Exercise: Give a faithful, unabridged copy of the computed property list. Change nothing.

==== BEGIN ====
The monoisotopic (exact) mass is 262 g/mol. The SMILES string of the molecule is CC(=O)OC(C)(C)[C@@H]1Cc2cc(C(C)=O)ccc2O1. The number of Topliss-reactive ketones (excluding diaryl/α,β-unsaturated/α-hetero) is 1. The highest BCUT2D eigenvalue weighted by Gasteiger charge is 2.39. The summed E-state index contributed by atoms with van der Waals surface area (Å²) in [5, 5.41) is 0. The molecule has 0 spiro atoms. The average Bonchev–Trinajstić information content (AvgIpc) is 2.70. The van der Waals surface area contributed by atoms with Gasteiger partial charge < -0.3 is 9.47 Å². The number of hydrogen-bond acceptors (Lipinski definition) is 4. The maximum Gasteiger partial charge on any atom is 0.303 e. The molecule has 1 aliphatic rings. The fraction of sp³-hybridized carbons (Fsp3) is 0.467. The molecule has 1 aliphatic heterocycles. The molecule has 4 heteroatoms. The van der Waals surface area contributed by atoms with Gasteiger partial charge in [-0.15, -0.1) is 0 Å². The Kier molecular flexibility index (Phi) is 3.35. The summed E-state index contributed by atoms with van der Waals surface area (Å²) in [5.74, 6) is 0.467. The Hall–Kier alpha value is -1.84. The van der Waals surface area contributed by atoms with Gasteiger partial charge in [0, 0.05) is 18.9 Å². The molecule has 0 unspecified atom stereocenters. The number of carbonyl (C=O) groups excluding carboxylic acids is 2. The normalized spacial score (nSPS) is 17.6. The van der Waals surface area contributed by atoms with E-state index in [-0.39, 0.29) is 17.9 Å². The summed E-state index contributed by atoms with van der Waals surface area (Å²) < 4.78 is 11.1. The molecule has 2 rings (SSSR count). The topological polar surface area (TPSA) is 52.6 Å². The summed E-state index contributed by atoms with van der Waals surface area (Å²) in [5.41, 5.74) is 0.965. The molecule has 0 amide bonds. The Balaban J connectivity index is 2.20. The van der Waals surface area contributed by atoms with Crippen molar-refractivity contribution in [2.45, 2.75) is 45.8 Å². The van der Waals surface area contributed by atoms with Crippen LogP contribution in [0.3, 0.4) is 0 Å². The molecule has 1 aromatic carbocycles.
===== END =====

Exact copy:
The monoisotopic (exact) mass is 262 g/mol. The SMILES string of the molecule is CC(=O)OC(C)(C)[C@@H]1Cc2cc(C(C)=O)ccc2O1. The number of Topliss-reactive ketones (excluding diaryl/α,β-unsaturated/α-hetero) is 1. The highest BCUT2D eigenvalue weighted by Gasteiger charge is 2.39. The summed E-state index contributed by atoms with van der Waals surface area (Å²) in [5, 5.41) is 0. The molecule has 0 spiro atoms. The average Bonchev–Trinajstić information content (AvgIpc) is 2.70. The van der Waals surface area contributed by atoms with Gasteiger partial charge < -0.3 is 9.47 Å². The number of hydrogen-bond acceptors (Lipinski definition) is 4. The maximum Gasteiger partial charge on any atom is 0.303 e. The molecule has 1 aliphatic rings. The fraction of sp³-hybridized carbons (Fsp3) is 0.467. The molecule has 1 aliphatic heterocycles. The molecule has 4 heteroatoms. The van der Waals surface area contributed by atoms with Gasteiger partial charge in [-0.15, -0.1) is 0 Å². The Kier molecular flexibility index (Phi) is 3.35. The summed E-state index contributed by atoms with van der Waals surface area (Å²) in [5.74, 6) is 0.467. The Hall–Kier alpha value is -1.84. The van der Waals surface area contributed by atoms with Gasteiger partial charge in [0, 0.05) is 18.9 Å². The molecule has 0 unspecified atom stereocenters. The number of carbonyl (C=O) groups excluding carboxylic acids is 2. The normalized spacial score (nSPS) is 17.6. The van der Waals surface area contributed by atoms with E-state index in [-0.39, 0.29) is 17.9 Å². The summed E-state index contributed by atoms with van der Waals surface area (Å²) < 4.78 is 11.1. The molecule has 2 rings (SSSR count). The topological polar surface area (TPSA) is 52.6 Å². The summed E-state index contributed by atoms with van der Waals surface area (Å²) in [5.41, 5.74) is 0.965. The molecule has 0 amide bonds. The Balaban J connectivity index is 2.20. The van der Waals surface area contributed by atoms with Crippen molar-refractivity contribution in [2.45, 2.75) is 45.8 Å². The van der Waals surface area contributed by atoms with Crippen LogP contribution in [0.3, 0.4) is 0 Å². The molecule has 1 aromatic carbocycles.